This method appeals to some since it allows them to personalize the fragrance by combining their favorite hair conditioners, and it’s also a cost-effective choice because all of the components can be found at a dollar shop. If you want a chemical-free fabric softener, this isn’t the product for you since the hair conditioner does include chemicals. Hair conditioner is often sold in single-use plastic containers, so you won’t be minimizing packaging waste with this DIY fabric softener.

Epsom Salts are a kind of magnesium sulfate


If you enjoy the fabric softener crystals you can purchase in the grocery store’s home cleaning department, this is a chemical-free DIY version. Instead, two cups of Epsom salts and around 15 drops of essential oils are all that’s required. Then, during the rinse cycle, add one to two spoons of the mixture to your clothes. This is an excellent choice for a chemical-free and packaging-reduced fabric conditioner; but, essential oils are pricey, so it isn’t especially cost-effective. To save money, you may just use Epsom salts without the essential oils, which would produce soft but scent-free washing.

Foil made of aluminum


To make homemade dryer balls, tear this frequently used household product into sheets and roll into balls. If you really want to save money, you may use aluminum foil that you’ve previously used to wrap leftovers in your refrigerator when you don’t need it (but make sure it’s clean, since spaghetti sauce on your pants isn’t a good look!). These cheap, handy, and easy-to-find DIY dryer balls are a great way to save money. If you run out of fabric softener and have some aluminum foil stashed in your kitchen cupboards, you can use them in a hurry. Dryer balls made of aluminum foil assist to decrease static and soften textiles, yet they won’t smell your clothes.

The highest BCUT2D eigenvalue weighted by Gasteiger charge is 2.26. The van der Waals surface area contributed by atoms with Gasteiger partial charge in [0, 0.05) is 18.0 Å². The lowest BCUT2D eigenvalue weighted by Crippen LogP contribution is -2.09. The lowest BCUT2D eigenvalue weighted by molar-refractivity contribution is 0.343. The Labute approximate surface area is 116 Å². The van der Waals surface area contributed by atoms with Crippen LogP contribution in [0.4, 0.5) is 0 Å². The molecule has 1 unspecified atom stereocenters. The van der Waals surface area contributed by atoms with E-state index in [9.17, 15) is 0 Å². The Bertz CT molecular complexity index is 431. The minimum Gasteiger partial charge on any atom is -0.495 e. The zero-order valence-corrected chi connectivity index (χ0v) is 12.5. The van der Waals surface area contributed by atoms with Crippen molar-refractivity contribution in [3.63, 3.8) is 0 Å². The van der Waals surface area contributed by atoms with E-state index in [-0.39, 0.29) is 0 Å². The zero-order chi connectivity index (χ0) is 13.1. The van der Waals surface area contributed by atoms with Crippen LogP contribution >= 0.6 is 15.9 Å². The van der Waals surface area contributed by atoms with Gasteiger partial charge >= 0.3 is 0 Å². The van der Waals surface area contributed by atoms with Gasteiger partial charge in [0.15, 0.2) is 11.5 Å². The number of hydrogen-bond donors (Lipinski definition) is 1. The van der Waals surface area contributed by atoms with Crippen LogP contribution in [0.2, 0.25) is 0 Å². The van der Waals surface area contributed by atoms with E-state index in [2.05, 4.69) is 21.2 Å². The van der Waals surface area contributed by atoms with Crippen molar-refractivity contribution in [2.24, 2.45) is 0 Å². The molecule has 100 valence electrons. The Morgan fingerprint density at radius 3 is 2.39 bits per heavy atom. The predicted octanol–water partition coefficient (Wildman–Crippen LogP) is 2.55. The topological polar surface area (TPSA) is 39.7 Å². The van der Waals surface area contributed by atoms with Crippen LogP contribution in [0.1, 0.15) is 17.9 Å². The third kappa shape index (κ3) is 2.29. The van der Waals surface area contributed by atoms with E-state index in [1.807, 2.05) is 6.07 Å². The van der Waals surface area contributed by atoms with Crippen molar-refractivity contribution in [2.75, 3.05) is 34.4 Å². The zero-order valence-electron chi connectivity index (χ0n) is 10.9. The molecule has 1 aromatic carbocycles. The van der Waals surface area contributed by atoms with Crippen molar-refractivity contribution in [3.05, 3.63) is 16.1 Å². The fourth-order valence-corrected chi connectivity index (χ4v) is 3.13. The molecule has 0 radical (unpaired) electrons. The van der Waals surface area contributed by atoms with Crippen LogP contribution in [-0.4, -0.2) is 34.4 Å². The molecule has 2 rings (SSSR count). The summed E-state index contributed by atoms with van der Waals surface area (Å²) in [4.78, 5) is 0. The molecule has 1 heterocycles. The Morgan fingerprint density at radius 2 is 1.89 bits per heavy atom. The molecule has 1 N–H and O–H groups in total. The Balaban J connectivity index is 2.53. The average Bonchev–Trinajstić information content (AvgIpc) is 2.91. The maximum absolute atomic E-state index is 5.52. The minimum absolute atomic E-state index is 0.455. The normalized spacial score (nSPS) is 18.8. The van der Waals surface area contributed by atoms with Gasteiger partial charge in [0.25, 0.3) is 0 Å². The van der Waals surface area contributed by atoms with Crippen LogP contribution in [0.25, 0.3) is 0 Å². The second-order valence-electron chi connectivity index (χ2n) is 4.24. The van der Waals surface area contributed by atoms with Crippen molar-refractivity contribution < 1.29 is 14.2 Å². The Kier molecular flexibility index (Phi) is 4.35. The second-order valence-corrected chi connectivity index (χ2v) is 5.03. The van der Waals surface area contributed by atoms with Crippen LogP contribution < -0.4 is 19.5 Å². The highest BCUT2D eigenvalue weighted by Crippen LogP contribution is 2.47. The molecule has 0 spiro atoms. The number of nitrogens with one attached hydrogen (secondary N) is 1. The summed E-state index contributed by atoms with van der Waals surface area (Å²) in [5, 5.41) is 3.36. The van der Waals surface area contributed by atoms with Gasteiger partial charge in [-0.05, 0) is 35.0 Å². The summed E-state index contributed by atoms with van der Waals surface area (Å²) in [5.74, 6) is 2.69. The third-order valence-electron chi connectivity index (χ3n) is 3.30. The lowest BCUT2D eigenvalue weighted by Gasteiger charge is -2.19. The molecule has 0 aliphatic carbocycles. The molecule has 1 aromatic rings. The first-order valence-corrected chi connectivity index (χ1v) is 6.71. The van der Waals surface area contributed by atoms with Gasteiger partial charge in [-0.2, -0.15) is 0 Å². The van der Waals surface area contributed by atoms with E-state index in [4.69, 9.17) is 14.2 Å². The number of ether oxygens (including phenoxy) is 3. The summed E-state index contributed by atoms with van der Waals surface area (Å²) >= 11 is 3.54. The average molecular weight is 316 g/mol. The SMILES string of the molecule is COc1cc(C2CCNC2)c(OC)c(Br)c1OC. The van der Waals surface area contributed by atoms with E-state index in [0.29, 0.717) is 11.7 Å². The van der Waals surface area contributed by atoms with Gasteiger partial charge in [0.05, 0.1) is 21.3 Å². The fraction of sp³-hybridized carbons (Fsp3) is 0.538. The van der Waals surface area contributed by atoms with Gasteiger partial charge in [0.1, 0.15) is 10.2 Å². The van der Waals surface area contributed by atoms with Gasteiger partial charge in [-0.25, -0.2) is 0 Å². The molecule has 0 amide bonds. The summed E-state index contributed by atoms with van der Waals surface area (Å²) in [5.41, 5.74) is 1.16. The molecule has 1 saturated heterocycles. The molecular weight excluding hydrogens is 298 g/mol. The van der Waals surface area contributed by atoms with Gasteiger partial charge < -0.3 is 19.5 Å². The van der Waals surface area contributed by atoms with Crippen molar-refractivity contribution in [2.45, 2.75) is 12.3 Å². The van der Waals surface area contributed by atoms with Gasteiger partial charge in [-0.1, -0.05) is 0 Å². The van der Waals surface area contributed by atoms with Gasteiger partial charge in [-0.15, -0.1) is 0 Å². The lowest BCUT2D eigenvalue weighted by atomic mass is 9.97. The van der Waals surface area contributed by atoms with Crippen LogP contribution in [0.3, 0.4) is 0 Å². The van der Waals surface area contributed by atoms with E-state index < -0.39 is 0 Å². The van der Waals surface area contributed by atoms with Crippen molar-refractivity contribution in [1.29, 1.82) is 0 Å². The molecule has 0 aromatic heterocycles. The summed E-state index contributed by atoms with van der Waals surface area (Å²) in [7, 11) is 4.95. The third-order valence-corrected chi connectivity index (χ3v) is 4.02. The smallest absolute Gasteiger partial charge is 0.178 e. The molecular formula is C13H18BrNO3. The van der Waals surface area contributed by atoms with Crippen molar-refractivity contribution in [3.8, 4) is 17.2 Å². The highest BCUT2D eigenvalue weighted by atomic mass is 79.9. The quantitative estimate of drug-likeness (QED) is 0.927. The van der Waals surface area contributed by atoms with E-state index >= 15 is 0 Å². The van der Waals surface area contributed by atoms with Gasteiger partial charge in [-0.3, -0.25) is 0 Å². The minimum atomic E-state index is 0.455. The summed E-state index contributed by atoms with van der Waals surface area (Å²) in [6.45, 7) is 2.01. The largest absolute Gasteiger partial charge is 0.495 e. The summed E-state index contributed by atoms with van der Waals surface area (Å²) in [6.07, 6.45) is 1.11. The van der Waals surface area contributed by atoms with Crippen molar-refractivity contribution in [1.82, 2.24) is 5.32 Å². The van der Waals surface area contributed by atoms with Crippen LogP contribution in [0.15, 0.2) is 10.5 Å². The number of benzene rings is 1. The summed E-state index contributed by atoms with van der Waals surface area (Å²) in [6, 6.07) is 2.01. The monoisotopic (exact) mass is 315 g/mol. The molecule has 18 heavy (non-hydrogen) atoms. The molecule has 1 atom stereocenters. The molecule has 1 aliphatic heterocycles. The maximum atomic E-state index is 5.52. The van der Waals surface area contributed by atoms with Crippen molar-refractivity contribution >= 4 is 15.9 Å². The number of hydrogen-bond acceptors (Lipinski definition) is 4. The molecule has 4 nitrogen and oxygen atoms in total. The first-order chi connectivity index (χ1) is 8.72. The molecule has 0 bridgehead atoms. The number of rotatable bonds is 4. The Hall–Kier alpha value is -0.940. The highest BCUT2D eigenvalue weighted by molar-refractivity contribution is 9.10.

Tennis Racket


Tennis balls function in the same manner as dryer balls do, by tumbling about in your dryer and separating your clothes. This causes the textiles to dry quicker and become softer and fluffier. Tennis balls are composed of a hollow rubber sphere with a wool fiber coating on the exterior. One tennis ball should last many loads of washing, however tennis ball prices vary widely, so it may save you money or increase your laundry expenses. Some people think of this as a chemical-free alternative to fabric softener, however the tennis ball may be colored with chemicals. Tennis balls will not smell your clothes, but you may add a few drops of essential oils to the ball’s outside if you want to.

Glycerin from Vegetables

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Vegetable glycerin, also known as glycerol, is derived from a variety of vegetable and plant oils, such as soy, palm, and coconut. Because it provides a smoothing and relaxing effect on the skin, it is often used in soaps and moisturizing treatments. It gives your laundry a pleasant feel in a similar manner. Vegetable glycerin is a low-cost, fully natural alternative that can be purchased for about a dollar in drugstores. Simply add two teaspoons to your washing machine’s fabric softener compartment or to the clothes during the rinse cycle. This fabric softener substitute is scent-free, which may be beneficial to those who are sensitive to fragrances.

Soap Nuts


Soap nuts have become popular as a natural and environmentally friendly alternative to laundry detergent, but they may also be used as a fabric softener. When the soap nuts are wet, tiny quantities of saponin are released, which softens the skin naturally. Soap nuts are renowned for being both cost-effective and ecologically friendly, and if you use them instead of laundry detergent, they will also act as a fabric softener, making them a handy two-in-one solution.

Fabric softener is still great! Fabric softeners do a great job at cleaning your clothes, but they can be expensive. You will want to avoid fabric softeners that contain dangerous chemicals such as triclosan. Instead, look for natural fabric softener alternatives!. Read more about eco friendly alternative to fabric softener and let us know what you think.

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Frequently Asked Questions

What should you use instead of fabric softener?

You can use vinegar to help remove any buildup from your clothes.

What is the number 1 fabric softener?


What is the best homemade fabric softener?

You can make your own homemade fabric softener by mixing 1/2 cup of baking soda with 1/4 cup of distilled white vinegar.